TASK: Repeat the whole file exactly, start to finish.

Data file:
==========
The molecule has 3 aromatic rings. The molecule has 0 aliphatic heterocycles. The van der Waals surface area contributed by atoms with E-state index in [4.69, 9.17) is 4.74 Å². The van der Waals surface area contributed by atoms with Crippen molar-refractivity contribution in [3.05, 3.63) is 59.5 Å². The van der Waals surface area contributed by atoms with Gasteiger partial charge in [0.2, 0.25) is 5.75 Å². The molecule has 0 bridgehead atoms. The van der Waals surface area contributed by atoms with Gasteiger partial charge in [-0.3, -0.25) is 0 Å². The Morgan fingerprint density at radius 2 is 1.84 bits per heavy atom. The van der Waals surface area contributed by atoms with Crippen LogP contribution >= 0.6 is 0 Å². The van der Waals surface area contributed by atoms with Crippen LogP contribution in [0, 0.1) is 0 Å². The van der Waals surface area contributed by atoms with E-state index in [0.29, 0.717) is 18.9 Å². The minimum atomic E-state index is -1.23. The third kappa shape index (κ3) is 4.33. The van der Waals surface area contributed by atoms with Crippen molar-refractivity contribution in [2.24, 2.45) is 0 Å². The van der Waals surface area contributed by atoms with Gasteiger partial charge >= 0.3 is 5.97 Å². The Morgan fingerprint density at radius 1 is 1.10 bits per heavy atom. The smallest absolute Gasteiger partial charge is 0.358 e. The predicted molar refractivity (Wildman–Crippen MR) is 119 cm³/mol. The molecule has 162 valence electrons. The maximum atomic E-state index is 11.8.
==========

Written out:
The molecule has 3 aromatic rings. The molecule has 0 aliphatic heterocycles. The van der Waals surface area contributed by atoms with E-state index in [4.69, 9.17) is 4.74 Å². The van der Waals surface area contributed by atoms with Crippen molar-refractivity contribution in [3.05, 3.63) is 59.5 Å². The van der Waals surface area contributed by atoms with Gasteiger partial charge in [0.2, 0.25) is 5.75 Å². The molecule has 0 bridgehead atoms. The van der Waals surface area contributed by atoms with Gasteiger partial charge in [-0.3, -0.25) is 0 Å². The Morgan fingerprint density at radius 2 is 1.84 bits per heavy atom. The van der Waals surface area contributed by atoms with Crippen LogP contribution >= 0.6 is 0 Å². The van der Waals surface area contributed by atoms with Crippen LogP contribution in [0, 0.1) is 0 Å². The van der Waals surface area contributed by atoms with E-state index in [0.29, 0.717) is 18.9 Å². The minimum atomic E-state index is -1.23. The third kappa shape index (κ3) is 4.33. The van der Waals surface area contributed by atoms with Crippen molar-refractivity contribution in [2.24, 2.45) is 0 Å². The van der Waals surface area contributed by atoms with Gasteiger partial charge >= 0.3 is 5.97 Å². The Morgan fingerprint density at radius 1 is 1.10 bits per heavy atom. The smallest absolute Gasteiger partial charge is 0.358 e. The predicted molar refractivity (Wildman–Crippen MR) is 119 cm³/mol. The molecule has 162 valence electrons. The maximum atomic E-state index is 11.8.